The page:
Aussie dollar turns villain for RBA as transition under threat

Marcus Newton
August 3, 2017

"The Australian dollar has appreciated recently, partly reflecting a lower USA dollar".

'The higher exchange rate is expected to contribute to subdued price pressures in the economy.

While this had been largely priced in by investors, the RBA's warning that the 'Aussie's recent strength has been placing pressure on the Australian economy caused the antipodean currency to relinquish almost all of its overnight gains.

For investors the question is whether the Australian dollar will revert lower most likely as the U.S. Federal Reserve lets on that investors are underestimating the proximity of further cash rate hikes.

Central bankers all around the world are in a Machiavellian-style battle to keep their own currencies lower in order to boost competitiveness and inflation, while avoiding a Keynesian liquidity trap where monetary policy via lower rates fails to stimulate demand as intended.

At its meeting today, the Board made a decision to leave the cash rate unchanged at 1.50 per cent.

The economy is forecast to grow at an annual pace of around 3 percent over the next couple of years.

One way to alleviate the upward pressure on the Aussie dollar, would be to cut interest rates even further.

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The Reserve Bank remains hopeful that tighter prudential rules are beginning to bite.

Conditions in the global economy are continuing to improve.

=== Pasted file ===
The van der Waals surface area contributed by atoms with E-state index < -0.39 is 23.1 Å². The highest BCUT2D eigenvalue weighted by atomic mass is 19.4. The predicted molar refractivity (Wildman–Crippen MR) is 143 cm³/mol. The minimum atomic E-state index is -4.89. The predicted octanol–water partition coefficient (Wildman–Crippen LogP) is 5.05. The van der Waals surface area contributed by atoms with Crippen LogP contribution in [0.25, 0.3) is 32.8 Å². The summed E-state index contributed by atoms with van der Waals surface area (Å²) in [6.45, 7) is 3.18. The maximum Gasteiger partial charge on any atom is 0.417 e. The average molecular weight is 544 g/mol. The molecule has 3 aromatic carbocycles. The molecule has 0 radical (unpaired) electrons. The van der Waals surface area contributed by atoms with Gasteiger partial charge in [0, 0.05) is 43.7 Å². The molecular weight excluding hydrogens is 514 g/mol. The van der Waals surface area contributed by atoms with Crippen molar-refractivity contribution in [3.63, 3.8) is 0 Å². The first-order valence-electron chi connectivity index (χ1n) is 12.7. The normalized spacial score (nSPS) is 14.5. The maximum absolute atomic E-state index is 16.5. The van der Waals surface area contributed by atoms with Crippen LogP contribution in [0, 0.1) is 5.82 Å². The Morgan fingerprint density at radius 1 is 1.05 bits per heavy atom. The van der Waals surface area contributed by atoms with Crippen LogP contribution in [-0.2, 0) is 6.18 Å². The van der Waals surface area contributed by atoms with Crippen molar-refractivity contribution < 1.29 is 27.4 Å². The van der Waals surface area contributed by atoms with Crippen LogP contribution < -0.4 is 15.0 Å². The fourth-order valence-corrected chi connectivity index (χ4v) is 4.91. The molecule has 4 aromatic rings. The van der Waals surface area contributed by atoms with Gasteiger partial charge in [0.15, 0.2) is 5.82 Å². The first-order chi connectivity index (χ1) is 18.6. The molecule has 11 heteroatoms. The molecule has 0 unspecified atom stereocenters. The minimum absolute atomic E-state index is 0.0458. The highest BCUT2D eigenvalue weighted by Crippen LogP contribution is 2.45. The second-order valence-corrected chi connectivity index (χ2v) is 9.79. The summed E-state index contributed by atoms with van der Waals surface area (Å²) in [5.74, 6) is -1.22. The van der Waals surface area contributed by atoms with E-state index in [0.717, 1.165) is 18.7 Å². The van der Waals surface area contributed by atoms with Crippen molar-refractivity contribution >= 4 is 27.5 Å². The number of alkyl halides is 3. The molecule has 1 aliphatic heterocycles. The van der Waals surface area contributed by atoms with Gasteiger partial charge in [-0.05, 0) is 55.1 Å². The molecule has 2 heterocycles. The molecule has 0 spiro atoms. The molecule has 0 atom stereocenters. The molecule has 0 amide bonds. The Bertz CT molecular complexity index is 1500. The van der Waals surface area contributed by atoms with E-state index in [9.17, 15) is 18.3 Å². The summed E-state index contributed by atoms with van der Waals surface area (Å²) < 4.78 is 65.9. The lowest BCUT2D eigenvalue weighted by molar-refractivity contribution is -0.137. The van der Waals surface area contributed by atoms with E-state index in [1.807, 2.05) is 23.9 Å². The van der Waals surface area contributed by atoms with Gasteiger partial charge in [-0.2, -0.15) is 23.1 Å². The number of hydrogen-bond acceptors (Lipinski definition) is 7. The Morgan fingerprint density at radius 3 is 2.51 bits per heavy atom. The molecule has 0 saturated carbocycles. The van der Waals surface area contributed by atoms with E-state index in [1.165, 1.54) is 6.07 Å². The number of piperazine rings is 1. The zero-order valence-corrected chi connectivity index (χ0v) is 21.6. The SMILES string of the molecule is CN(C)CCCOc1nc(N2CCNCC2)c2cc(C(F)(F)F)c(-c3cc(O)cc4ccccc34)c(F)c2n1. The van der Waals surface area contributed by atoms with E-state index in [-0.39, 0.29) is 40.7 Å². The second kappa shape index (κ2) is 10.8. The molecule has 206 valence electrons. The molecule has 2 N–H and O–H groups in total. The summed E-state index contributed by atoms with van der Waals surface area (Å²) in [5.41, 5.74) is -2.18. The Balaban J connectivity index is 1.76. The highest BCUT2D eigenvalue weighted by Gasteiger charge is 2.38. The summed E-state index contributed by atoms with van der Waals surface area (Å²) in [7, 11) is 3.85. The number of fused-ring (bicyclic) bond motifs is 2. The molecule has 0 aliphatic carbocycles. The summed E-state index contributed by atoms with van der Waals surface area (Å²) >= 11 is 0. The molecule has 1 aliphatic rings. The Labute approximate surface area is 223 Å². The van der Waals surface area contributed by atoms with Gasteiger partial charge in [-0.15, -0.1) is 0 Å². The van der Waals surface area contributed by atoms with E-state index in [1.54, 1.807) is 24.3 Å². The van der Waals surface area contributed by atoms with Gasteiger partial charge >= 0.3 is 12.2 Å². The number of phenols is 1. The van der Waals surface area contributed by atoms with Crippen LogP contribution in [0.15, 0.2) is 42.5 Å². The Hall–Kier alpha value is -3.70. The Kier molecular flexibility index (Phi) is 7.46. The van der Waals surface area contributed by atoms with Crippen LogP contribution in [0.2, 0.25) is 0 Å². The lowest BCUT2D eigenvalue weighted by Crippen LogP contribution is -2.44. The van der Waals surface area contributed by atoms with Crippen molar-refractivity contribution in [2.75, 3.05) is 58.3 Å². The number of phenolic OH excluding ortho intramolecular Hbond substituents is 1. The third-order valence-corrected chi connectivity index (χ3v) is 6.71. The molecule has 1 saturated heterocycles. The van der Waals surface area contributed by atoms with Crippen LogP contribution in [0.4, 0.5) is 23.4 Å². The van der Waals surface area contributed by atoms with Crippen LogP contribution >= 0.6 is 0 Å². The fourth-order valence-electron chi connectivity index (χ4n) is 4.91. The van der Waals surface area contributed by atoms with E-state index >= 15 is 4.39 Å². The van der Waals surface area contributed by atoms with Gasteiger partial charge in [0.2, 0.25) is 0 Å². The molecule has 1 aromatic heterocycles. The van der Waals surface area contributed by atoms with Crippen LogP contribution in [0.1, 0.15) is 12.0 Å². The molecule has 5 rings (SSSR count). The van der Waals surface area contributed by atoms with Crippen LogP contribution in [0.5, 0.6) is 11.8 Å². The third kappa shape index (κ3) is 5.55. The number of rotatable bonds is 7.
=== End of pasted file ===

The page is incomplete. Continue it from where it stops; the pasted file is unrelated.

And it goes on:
Indeed, at a recent speech at the Anika Foundation Luncheon in Sydney, RBA Governor Philip Lowe said that "the persistent slow growth in wages is creating a challenge for central banks". The economy is nearly out of the reversal of mining investment that had been weakening growth of late - another bonus.

There is also likely to be a short-term pick up in inflation, as measured by the consumer price index, as higher electricity and tobacco prices flow through.

He adds that there are two schools of thought about this, with the first composed of optimists, for whom, "the strength of the service sector, representing 80% of the economy, shows the underlying resilience of growth with services now 2.3% bigger than a year ago", whilst pessimists argue that the, "falls in production output are being masked by a short-lived expansion of services that's doomed to fall victim to the real income squeeze". In other words, the RBA's fortunes are hitched to those of the White House. But Dr Lowe noted that "a factor working in the other direction is increased competition from new entrants in the retail industry".

He said Dr Lowe's reference to higher commodity prices against the backdrop of expected weaker terms of trade also indicated the RBA was unconvinced a recent bounce in commodity prices was sustainable. The various forward-looking indicators point to continued growth in employment over the period ahead.

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